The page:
Remember when the public thought housing prices would keep rising forever? Well, that naive notion was put to rest when housing prices – which had more than doubled in some “bubble” states during the period from 2000 to 2006 – collapsed across many U.S. markets, a precipitating factor in the financial crisis that led to the Great Recession.
While the commonly held belief is that subprime borrowers were responsible for the wreckage, a growing number of economists looking through the rearview mirror now say that house flippers – not poor subprime borrowers – triggered the U.S. housing market crash.
According to research conducted by the National Bureau of Economic Research in 2017, the rise in mortgage defaults during the crisis was concentrated in the middle of the credit score distribution, and mostly attributable to real estate investors. Back in 2011, the New York Fed said the same thing, pointing out that “the rise in mortgage delinquencies was virtually exclusively accounted for by real estate investors.” Simply told, speculators, emboldened by years of crazy profits, were overexposed, unable – and largely unwilling – to keep up with their mortgage payments when prices fell.
So, it is perhaps a good sign that after an unusually lively flipping market in spring 2019, house flipping is back down. The third-quarter 2019 U.S. Home Flipping Report, released by property database curator ATTOM Data Solutions, shows that 56,566 U.S. single family homes and condos were flipped in the third quarter, down 12.9 percent from the previous quarter and down 6.8 percent year over year.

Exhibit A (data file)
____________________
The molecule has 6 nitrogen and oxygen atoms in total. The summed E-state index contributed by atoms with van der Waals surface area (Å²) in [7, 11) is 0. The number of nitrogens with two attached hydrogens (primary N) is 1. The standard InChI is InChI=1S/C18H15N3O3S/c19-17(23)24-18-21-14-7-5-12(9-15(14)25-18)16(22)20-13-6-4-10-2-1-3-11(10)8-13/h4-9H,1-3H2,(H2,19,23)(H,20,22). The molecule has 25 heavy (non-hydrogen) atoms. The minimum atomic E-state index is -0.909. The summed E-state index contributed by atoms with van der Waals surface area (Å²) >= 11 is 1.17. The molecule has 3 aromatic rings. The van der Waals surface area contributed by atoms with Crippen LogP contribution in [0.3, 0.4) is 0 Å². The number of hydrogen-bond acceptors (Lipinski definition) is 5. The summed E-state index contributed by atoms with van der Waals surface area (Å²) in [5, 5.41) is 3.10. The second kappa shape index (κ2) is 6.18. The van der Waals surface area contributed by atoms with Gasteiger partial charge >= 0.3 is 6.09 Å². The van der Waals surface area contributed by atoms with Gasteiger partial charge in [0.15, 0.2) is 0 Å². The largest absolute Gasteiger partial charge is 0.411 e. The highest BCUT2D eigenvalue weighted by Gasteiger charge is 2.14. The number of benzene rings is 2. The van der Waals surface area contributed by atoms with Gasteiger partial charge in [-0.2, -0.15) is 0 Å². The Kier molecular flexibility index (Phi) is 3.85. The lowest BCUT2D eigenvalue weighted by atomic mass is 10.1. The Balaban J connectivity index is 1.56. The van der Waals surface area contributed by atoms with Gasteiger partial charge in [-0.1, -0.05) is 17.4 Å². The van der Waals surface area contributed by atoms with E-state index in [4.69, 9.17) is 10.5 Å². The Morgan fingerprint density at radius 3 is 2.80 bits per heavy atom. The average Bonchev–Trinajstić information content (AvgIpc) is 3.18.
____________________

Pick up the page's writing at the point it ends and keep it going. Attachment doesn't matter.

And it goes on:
Those figures represent the largest quarterly and annual drops since the third quarter of 2014. Speculators are clearly taking a break, as the number of U.S. homes flipped in the third quarter represented only 5.4 percent of all home sales during the quarter, down from 6 percent of all home sales in the second quarter, but up slightly from 5.2 percent a year ago.
Just as house flipping numbers are down, so are profits. Homes flipped in the third quarter of 2019 generated a gross profit of $64,900, or a 40.6 percent return on investment, the second-lowest return on investment since 2011.
“After a springtime selling binge earlier this year, the home-flipping business settled way down over the summer amid a continuing scenario of languishing profits,” said Todd Teta, chief product officer at ATTOM Data Solutions. “The retreat back to more normal levels of sales comes amid broader market forces that are making it harder and harder for investors to complete the kinds of deals they were getting as recently as last year. Those forces are keeping profits way down from post-Recession highs and show no signs of easing.”
Overall, interest in home flipping seems to be waning. According to Maksim Stavinsky, co-founder and COO of Roc Capital, declining profits on flips are leading to great interest in renting out renovated properties rather than flipping them.
“We have been seeing a decline in projected and realized profits for borrowers on projects, despite the fact that borrower financing costs have been meaningfully coming down,” said Stavinsky. “This has led to much greater interest and activity in our rental programs. We expect these trends to continue.”